Responding to the 11 most popular comments on my 'Muslim Apology' blog.
Last week I published a blog titled ‘A Muslim Apology’, since then the blog was picked up by various news agencies. With the blog going so viral, it brought me an out pour of appreciation but also some heavy criticism. I do not wish to engage with the people who sent in abuses and hate mail but I do feel for a constructive debate to be moved forward on the subject, I should respond to some of the criticism. Due to the number of comments, it is not humanely possible for me to respond to every single one individually so I am using the platform of my blog to address some common concerns.
Here is my response to the 10 most popular responses to my blog
1. “Nobody is asking all Muslims to apologize.”
I believe some people mistakenly took this blog to be my response to the Charlie Hebdo incident. I have written at length about my personal feelings on that day in my blog ‘Why Charlie Hebdo Matters’ (http://shehzadghias.com/the-agora/2015/1/15/why-i-feel-charlie-hebdo-matters).
The Muslim Apology piece was specifically in response in to the people on different social media outlets asking all Muslims to apologize. I begin the article with that as the premise. There have been some people even appearing on mass media channels asking for all Muslims to hel responsible. #KillAllMuslims even trended on twitter. Fox News in particular was promoting a very Islamophobic agenda, in fact I address some of it in a video I made. (https://www.facebook.com/video.php?v=765041930241676&theater)
No single piece is meant to encapsulate the sum totality of everything. This particular piece was in response to the specific people preaching the need for all Muslims to apologize.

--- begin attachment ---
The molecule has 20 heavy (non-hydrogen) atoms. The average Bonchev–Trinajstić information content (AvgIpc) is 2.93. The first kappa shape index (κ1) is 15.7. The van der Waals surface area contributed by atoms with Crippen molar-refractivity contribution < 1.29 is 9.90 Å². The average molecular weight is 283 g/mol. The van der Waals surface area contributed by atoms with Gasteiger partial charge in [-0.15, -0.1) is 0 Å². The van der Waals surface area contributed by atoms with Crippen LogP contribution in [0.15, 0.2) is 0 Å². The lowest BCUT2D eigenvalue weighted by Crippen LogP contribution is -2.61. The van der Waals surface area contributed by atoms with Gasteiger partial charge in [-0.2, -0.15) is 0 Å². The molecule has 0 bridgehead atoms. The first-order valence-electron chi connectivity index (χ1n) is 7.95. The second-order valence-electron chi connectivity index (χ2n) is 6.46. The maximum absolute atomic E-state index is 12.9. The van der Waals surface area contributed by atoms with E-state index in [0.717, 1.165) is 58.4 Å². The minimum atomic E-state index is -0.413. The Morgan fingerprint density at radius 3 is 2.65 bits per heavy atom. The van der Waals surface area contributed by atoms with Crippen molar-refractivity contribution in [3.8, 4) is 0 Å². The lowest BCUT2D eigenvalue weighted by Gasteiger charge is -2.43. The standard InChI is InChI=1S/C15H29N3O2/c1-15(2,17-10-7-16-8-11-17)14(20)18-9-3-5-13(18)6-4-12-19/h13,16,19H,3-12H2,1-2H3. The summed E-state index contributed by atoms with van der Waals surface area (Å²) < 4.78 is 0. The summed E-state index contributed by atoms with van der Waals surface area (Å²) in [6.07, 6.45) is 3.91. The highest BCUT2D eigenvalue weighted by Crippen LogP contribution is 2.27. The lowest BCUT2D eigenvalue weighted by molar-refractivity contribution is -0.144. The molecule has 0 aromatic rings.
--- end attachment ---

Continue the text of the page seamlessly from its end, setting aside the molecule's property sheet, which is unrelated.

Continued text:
I find the notion of collective responsibility nonsensical. The particular device of ‘satire’ was used specifically to amplify that point. Unfortunately, the satire was lost on many, which leads me to the second popular comment I received.
2. “You are taking credit for inventions by other Muslims.”
The whole point of the article was to show how senseless the idea of collective responsibility is. The idea that I deserve any credit for any invention by any Muslim is as nonsensical as the idea that I deserve any of the blame for the terrorist activities by some Muslims.
I am glad that some people will able to reach the point where they realize how nonsensical it is for any Muslim to take credit to the good things done by other Muslims and make the logical conclusion that it is equally nonsensical for any Muslim to be responsible for the actions of another.
The entire modern legal system relies on the notion of individual responsibility. If there is to be a collective responsibility, why limit it to simply religion? I believe economics play a much greater role in the creation of terrorists than religion. Shouldn’t the entire world be responsible for the state that humanity finds itself in?
3. “Why are you not criticizing the terrorists?”
But I am. I have condemned the terrorists who committed the shootings multiple times. I have repeatedly condemned terrorists in Pakistan. I condemn TTP, ISIS, Al-Qaeda and other militant organization anywhere in the world committing terrorism.
I have actively participated in protests against them. I have tried to leverage my position to exert pressure on my government to act against them.
However, the fact that these organizations exist does not make every Muslim a terrorist nor does it make Islam an inherently violent religion.